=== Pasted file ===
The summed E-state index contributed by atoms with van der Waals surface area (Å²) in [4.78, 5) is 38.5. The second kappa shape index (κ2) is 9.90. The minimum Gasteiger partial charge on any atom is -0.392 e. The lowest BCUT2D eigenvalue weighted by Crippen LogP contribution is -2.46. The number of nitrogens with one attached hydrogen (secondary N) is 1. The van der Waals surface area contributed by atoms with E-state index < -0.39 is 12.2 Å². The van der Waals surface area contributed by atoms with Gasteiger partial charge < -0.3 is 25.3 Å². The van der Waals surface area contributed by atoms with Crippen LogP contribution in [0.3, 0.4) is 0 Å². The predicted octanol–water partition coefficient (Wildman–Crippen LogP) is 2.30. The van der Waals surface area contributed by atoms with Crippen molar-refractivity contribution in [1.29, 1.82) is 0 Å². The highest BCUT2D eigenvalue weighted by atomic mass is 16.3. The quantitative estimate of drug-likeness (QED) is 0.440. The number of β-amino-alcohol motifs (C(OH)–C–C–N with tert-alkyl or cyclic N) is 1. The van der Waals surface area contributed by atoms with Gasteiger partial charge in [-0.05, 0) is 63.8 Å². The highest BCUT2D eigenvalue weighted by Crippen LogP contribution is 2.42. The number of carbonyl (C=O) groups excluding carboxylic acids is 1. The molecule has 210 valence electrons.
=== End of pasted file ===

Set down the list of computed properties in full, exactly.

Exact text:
The summed E-state index contributed by atoms with van der Waals surface area (Å²) in [4.78, 5) is 38.5. The second kappa shape index (κ2) is 9.90. The minimum Gasteiger partial charge on any atom is -0.392 e. The lowest BCUT2D eigenvalue weighted by Crippen LogP contribution is -2.46. The number of nitrogens with one attached hydrogen (secondary N) is 1. The van der Waals surface area contributed by atoms with E-state index < -0.39 is 12.2 Å². The van der Waals surface area contributed by atoms with Gasteiger partial charge < -0.3 is 25.3 Å². The van der Waals surface area contributed by atoms with Crippen LogP contribution in [0.3, 0.4) is 0 Å². The predicted octanol–water partition coefficient (Wildman–Crippen LogP) is 2.30. The van der Waals surface area contributed by atoms with Crippen molar-refractivity contribution in [1.29, 1.82) is 0 Å². The highest BCUT2D eigenvalue weighted by atomic mass is 16.3. The quantitative estimate of drug-likeness (QED) is 0.440. The number of β-amino-alcohol motifs (C(OH)–C–C–N with tert-alkyl or cyclic N) is 1. The van der Waals surface area contributed by atoms with Gasteiger partial charge in [-0.05, 0) is 63.8 Å². The highest BCUT2D eigenvalue weighted by Crippen LogP contribution is 2.42. The number of carbonyl (C=O) groups excluding carboxylic acids is 1. The molecule has 210 valence electrons.